The triquetra is a set of three interlinked triangles drawn with a single line surrounded by a circle. One triangle points upward and the other two point down and out to the sides. The name of the symbol comes from the Latin word triquetrus which means “three cornered.”
The original origins of the symbol are a matter of debate. The symbol has been found in Norse Viking imagery, Indian heritage sites, Japanese artifacts, Celtic works and early Germanic coins. It is most often, however, associated with the ancient Celts due in part to the similarity between its design and the famous Celtic knot artwork.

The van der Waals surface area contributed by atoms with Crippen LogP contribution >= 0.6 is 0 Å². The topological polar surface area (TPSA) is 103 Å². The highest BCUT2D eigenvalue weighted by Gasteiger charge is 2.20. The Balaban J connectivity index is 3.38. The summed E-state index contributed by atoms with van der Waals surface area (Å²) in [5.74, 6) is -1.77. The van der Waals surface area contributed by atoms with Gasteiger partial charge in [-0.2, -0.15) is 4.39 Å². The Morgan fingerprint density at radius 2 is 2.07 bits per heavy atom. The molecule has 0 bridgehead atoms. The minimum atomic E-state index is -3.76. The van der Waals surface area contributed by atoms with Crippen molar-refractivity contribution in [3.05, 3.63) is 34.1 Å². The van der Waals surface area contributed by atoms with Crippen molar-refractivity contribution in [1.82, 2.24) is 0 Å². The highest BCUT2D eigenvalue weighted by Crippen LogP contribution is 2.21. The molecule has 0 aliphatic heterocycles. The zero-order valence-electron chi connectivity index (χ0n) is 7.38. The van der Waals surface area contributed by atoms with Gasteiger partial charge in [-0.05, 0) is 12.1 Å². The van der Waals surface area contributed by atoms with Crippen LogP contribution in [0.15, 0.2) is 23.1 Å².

In recent years, the triquetra has been co-oped by Neopagan groups to represent the Three Fold Goddess, but the triangular knot has long been a Christian symbol. The three triangles represent the Holy Trinity, and the triquetra is sometimes called the Irish Trinity Knot. The use of one line to draw all three triangles symbolizes that all three persons in the Holy Trinity are one God, and the circle that commonly surrounds the triquetra is said to represent God’s all-encompassing love.